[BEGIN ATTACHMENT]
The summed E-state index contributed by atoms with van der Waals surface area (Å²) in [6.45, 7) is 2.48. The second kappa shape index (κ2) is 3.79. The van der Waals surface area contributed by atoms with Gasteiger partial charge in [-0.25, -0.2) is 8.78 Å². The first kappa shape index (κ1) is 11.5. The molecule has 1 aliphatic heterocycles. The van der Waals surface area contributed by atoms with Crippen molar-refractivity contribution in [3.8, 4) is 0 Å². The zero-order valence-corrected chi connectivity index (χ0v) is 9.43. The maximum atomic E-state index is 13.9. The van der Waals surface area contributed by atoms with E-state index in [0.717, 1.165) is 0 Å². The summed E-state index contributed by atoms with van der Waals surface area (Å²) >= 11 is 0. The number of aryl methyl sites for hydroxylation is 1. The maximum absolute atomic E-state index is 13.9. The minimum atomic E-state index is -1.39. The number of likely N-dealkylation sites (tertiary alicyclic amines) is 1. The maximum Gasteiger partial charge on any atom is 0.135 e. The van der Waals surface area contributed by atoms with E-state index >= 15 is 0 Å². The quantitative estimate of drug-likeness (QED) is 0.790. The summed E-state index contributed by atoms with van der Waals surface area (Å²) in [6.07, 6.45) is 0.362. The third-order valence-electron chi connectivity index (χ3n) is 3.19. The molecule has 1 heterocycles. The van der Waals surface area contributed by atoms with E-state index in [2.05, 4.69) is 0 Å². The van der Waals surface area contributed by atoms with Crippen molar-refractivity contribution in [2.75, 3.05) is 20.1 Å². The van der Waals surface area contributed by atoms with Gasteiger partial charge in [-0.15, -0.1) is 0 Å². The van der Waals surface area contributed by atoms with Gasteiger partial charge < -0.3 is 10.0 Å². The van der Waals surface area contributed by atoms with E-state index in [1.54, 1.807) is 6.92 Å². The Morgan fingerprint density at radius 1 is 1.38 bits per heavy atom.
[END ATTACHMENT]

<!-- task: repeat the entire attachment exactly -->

The summed E-state index contributed by atoms with van der Waals surface area (Å²) in [6.45, 7) is 2.48. The second kappa shape index (κ2) is 3.79. The van der Waals surface area contributed by atoms with Gasteiger partial charge in [-0.25, -0.2) is 8.78 Å². The first kappa shape index (κ1) is 11.5. The molecule has 1 aliphatic heterocycles. The van der Waals surface area contributed by atoms with Crippen molar-refractivity contribution in [3.8, 4) is 0 Å². The zero-order valence-corrected chi connectivity index (χ0v) is 9.43. The maximum atomic E-state index is 13.9. The van der Waals surface area contributed by atoms with E-state index in [0.717, 1.165) is 0 Å². The summed E-state index contributed by atoms with van der Waals surface area (Å²) >= 11 is 0. The number of aryl methyl sites for hydroxylation is 1. The maximum absolute atomic E-state index is 13.9. The minimum atomic E-state index is -1.39. The number of likely N-dealkylation sites (tertiary alicyclic amines) is 1. The maximum Gasteiger partial charge on any atom is 0.135 e. The van der Waals surface area contributed by atoms with E-state index >= 15 is 0 Å². The quantitative estimate of drug-likeness (QED) is 0.790. The summed E-state index contributed by atoms with van der Waals surface area (Å²) in [6.07, 6.45) is 0.362. The third-order valence-electron chi connectivity index (χ3n) is 3.19. The molecule has 1 heterocycles. The van der Waals surface area contributed by atoms with E-state index in [2.05, 4.69) is 0 Å². The van der Waals surface area contributed by atoms with Crippen molar-refractivity contribution in [2.75, 3.05) is 20.1 Å². The van der Waals surface area contributed by atoms with Gasteiger partial charge in [-0.15, -0.1) is 0 Å². The van der Waals surface area contributed by atoms with Gasteiger partial charge < -0.3 is 10.0 Å². The van der Waals surface area contributed by atoms with E-state index in [1.54, 1.807) is 6.92 Å². The Morgan fingerprint density at radius 1 is 1.38 bits per heavy atom.